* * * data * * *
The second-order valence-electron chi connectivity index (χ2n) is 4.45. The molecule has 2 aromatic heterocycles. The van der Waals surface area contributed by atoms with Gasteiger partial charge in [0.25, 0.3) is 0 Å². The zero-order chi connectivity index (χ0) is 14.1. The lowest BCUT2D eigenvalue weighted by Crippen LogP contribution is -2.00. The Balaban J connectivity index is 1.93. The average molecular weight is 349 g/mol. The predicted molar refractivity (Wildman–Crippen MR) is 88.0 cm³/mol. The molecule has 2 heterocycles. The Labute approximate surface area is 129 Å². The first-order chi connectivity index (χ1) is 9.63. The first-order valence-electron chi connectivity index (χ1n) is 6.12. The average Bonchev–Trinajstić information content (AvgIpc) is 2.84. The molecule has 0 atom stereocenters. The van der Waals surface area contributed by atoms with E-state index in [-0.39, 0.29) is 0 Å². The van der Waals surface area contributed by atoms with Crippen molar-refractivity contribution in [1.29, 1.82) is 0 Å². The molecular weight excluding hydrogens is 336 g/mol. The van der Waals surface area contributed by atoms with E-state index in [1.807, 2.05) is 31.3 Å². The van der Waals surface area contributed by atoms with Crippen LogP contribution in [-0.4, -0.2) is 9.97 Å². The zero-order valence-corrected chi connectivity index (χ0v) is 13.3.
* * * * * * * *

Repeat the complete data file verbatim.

The second-order valence-electron chi connectivity index (χ2n) is 4.45. The molecule has 2 aromatic heterocycles. The van der Waals surface area contributed by atoms with Gasteiger partial charge in [0.25, 0.3) is 0 Å². The zero-order chi connectivity index (χ0) is 14.1. The lowest BCUT2D eigenvalue weighted by Crippen LogP contribution is -2.00. The Balaban J connectivity index is 1.93. The average molecular weight is 349 g/mol. The predicted molar refractivity (Wildman–Crippen MR) is 88.0 cm³/mol. The molecule has 2 heterocycles. The Labute approximate surface area is 129 Å². The first-order chi connectivity index (χ1) is 9.63. The first-order valence-electron chi connectivity index (χ1n) is 6.12. The average Bonchev–Trinajstić information content (AvgIpc) is 2.84. The molecule has 0 atom stereocenters. The van der Waals surface area contributed by atoms with E-state index in [-0.39, 0.29) is 0 Å². The van der Waals surface area contributed by atoms with Crippen molar-refractivity contribution in [1.29, 1.82) is 0 Å². The molecular weight excluding hydrogens is 336 g/mol. The van der Waals surface area contributed by atoms with E-state index in [1.807, 2.05) is 31.3 Å². The van der Waals surface area contributed by atoms with Crippen LogP contribution in [-0.4, -0.2) is 9.97 Å². The zero-order valence-corrected chi connectivity index (χ0v) is 13.3.